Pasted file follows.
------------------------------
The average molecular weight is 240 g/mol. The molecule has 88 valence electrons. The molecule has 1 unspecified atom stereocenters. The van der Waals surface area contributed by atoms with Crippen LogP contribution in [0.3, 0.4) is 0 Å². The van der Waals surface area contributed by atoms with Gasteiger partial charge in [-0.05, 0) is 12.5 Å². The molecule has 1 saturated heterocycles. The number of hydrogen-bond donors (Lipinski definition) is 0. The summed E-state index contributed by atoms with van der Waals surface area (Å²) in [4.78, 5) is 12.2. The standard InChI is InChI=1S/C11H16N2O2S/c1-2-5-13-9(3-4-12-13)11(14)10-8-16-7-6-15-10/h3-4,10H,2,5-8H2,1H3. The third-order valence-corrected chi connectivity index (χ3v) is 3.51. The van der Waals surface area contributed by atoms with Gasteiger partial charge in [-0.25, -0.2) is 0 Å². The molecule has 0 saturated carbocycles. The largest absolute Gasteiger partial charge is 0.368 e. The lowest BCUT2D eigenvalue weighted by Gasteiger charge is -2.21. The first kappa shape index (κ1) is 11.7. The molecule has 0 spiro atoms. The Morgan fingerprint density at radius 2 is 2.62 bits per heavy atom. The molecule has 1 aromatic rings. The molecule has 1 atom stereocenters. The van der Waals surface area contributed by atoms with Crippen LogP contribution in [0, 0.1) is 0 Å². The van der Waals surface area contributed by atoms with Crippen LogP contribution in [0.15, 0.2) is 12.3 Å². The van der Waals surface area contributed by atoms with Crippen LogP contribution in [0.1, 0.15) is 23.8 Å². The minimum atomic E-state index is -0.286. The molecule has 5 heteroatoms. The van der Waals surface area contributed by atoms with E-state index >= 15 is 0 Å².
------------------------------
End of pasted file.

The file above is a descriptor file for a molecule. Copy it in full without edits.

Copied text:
The average molecular weight is 240 g/mol. The molecule has 88 valence electrons. The molecule has 1 unspecified atom stereocenters. The van der Waals surface area contributed by atoms with Crippen LogP contribution in [0.3, 0.4) is 0 Å². The van der Waals surface area contributed by atoms with Gasteiger partial charge in [-0.05, 0) is 12.5 Å². The molecule has 1 saturated heterocycles. The number of hydrogen-bond donors (Lipinski definition) is 0. The summed E-state index contributed by atoms with van der Waals surface area (Å²) in [4.78, 5) is 12.2. The standard InChI is InChI=1S/C11H16N2O2S/c1-2-5-13-9(3-4-12-13)11(14)10-8-16-7-6-15-10/h3-4,10H,2,5-8H2,1H3. The third-order valence-corrected chi connectivity index (χ3v) is 3.51. The van der Waals surface area contributed by atoms with Gasteiger partial charge in [-0.25, -0.2) is 0 Å². The molecule has 0 saturated carbocycles. The largest absolute Gasteiger partial charge is 0.368 e. The lowest BCUT2D eigenvalue weighted by Gasteiger charge is -2.21. The first kappa shape index (κ1) is 11.7. The molecule has 0 spiro atoms. The Morgan fingerprint density at radius 2 is 2.62 bits per heavy atom. The molecule has 1 aromatic rings. The molecule has 1 atom stereocenters. The van der Waals surface area contributed by atoms with Crippen LogP contribution in [0, 0.1) is 0 Å². The van der Waals surface area contributed by atoms with Crippen LogP contribution in [0.15, 0.2) is 12.3 Å². The van der Waals surface area contributed by atoms with Crippen LogP contribution in [0.1, 0.15) is 23.8 Å². The minimum atomic E-state index is -0.286. The molecule has 5 heteroatoms. The van der Waals surface area contributed by atoms with E-state index >= 15 is 0 Å².